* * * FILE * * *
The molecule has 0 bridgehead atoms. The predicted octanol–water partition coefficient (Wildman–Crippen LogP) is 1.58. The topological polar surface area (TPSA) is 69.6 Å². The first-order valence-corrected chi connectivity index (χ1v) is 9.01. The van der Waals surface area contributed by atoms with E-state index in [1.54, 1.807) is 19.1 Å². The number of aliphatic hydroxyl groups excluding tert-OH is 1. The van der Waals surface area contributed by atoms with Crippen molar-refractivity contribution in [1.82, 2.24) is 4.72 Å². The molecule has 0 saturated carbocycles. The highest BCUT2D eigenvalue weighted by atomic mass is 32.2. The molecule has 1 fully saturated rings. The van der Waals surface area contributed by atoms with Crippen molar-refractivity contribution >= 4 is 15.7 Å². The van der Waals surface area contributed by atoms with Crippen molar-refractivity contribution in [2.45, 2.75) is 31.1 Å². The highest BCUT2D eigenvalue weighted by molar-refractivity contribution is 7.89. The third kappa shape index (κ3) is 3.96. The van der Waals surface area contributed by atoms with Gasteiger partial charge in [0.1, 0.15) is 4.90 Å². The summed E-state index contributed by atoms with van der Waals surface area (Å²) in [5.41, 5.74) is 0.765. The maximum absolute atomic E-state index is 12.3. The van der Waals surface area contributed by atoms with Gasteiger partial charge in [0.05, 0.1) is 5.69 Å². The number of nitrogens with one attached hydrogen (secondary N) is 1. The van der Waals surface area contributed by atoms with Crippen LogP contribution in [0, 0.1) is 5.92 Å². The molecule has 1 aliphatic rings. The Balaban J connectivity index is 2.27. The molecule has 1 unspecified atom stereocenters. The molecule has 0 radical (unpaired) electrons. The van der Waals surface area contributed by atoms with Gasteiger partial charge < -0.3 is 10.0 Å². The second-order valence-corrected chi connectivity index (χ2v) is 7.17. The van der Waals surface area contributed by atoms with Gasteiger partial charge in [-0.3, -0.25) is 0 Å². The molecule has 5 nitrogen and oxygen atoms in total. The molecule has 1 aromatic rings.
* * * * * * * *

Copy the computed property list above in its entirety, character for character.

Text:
The molecule has 0 bridgehead atoms. The predicted octanol–water partition coefficient (Wildman–Crippen LogP) is 1.58. The topological polar surface area (TPSA) is 69.6 Å². The first-order valence-corrected chi connectivity index (χ1v) is 9.01. The van der Waals surface area contributed by atoms with E-state index in [1.54, 1.807) is 19.1 Å². The number of aliphatic hydroxyl groups excluding tert-OH is 1. The van der Waals surface area contributed by atoms with Crippen molar-refractivity contribution in [1.82, 2.24) is 4.72 Å². The molecule has 0 saturated carbocycles. The highest BCUT2D eigenvalue weighted by atomic mass is 32.2. The molecule has 1 fully saturated rings. The van der Waals surface area contributed by atoms with Crippen molar-refractivity contribution >= 4 is 15.7 Å². The van der Waals surface area contributed by atoms with Crippen molar-refractivity contribution in [2.45, 2.75) is 31.1 Å². The highest BCUT2D eigenvalue weighted by molar-refractivity contribution is 7.89. The third kappa shape index (κ3) is 3.96. The van der Waals surface area contributed by atoms with Gasteiger partial charge in [0.1, 0.15) is 4.90 Å². The summed E-state index contributed by atoms with van der Waals surface area (Å²) in [5.41, 5.74) is 0.765. The maximum absolute atomic E-state index is 12.3. The van der Waals surface area contributed by atoms with Gasteiger partial charge in [0.05, 0.1) is 5.69 Å². The number of nitrogens with one attached hydrogen (secondary N) is 1. The van der Waals surface area contributed by atoms with Crippen LogP contribution in [0, 0.1) is 5.92 Å². The molecule has 1 aliphatic rings. The Balaban J connectivity index is 2.27. The molecule has 1 unspecified atom stereocenters. The molecule has 0 radical (unpaired) electrons. The van der Waals surface area contributed by atoms with Gasteiger partial charge < -0.3 is 10.0 Å². The second-order valence-corrected chi connectivity index (χ2v) is 7.17. The van der Waals surface area contributed by atoms with Gasteiger partial charge in [-0.3, -0.25) is 0 Å². The molecule has 5 nitrogen and oxygen atoms in total. The molecule has 1 aromatic rings.